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Interior indulgence at Ulla Johnson
Venturing off-track, divert north to the beautiful Ulla Johnson boutique on tree-lined Bleecker Street. Like the designer’s soft apparel, the interior feels like a tactile celebration of femininity and optimism. I love this store as much for its interiors as for its fashion, with finishing touches provided by artisans near and far, including a bronze door handle by Rogan Gregory, pendant light from Lindsay Adelman, macramé wall hanging by Taynya Aguiñiga and rotating floral arrangements from Saipua.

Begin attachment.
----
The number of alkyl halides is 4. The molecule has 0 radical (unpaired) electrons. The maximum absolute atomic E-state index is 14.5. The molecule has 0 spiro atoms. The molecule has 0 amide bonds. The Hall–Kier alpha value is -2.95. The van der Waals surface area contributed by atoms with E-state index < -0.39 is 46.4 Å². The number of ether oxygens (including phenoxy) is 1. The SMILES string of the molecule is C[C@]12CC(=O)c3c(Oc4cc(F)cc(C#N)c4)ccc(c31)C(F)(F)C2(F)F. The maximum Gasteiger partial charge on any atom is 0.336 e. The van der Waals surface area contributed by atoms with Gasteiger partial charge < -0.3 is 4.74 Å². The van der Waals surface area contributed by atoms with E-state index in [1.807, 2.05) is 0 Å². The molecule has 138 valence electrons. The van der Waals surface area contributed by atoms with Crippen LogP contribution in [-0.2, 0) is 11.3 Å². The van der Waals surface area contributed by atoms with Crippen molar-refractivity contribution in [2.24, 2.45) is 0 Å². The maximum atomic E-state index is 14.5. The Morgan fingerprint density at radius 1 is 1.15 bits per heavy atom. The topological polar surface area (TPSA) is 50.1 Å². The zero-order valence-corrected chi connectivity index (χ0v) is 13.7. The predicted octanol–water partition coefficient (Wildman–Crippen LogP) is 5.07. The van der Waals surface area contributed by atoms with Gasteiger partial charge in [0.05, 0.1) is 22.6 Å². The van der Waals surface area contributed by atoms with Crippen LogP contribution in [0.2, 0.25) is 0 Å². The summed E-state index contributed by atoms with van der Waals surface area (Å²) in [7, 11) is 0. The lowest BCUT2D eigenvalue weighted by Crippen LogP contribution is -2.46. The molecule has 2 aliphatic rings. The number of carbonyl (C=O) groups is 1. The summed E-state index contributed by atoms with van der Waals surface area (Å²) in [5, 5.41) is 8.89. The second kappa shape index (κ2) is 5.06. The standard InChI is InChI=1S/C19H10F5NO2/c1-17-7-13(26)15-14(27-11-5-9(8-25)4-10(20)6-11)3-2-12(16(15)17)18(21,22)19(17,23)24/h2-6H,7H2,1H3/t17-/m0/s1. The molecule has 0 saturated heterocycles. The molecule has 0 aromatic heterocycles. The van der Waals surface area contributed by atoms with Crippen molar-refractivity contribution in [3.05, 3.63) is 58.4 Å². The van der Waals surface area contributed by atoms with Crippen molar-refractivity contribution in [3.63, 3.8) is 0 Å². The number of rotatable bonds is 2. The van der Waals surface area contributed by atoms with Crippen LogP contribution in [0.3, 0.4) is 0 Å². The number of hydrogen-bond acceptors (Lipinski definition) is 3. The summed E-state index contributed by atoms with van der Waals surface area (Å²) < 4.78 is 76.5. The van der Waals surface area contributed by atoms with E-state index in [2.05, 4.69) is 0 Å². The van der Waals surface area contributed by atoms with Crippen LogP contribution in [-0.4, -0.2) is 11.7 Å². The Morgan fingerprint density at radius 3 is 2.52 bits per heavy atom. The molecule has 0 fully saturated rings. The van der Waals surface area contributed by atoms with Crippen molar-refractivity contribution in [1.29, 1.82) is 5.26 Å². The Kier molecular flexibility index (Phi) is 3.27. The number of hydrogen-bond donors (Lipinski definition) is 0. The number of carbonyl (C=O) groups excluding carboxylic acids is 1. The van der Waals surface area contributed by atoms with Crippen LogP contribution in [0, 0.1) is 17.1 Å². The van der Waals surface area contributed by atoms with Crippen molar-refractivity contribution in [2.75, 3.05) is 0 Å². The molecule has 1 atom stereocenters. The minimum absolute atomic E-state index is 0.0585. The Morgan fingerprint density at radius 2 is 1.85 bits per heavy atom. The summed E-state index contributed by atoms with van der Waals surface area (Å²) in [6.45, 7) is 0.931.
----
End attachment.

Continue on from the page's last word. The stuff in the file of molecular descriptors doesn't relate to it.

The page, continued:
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Blooms at Adore Floral Inc.
Neighborhood floral studio Adore brings a touch of color and romance to SoHo’s concrete jungle with an organic flower market feel and a gorgeous selection of rare blossoms, fresh cut greenery and leafy house plants.

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Drawing inspiration from Olsen Gruin Gallery 
The Olsen Gruin Gallery, slightly off-track in Chinatown. The contemporary art gallery was founded by a trio of fellow Aussies – art dealer Tim Olsen (son of artist John Olsen and brother to Dinosaur Designs owner Louise Olsen) and gallerists Emerald and Adrian Gruin. Despite its pristine presentation, it has a familiar and friendly Australian vibe.

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Drinks and dinner at 11 Howard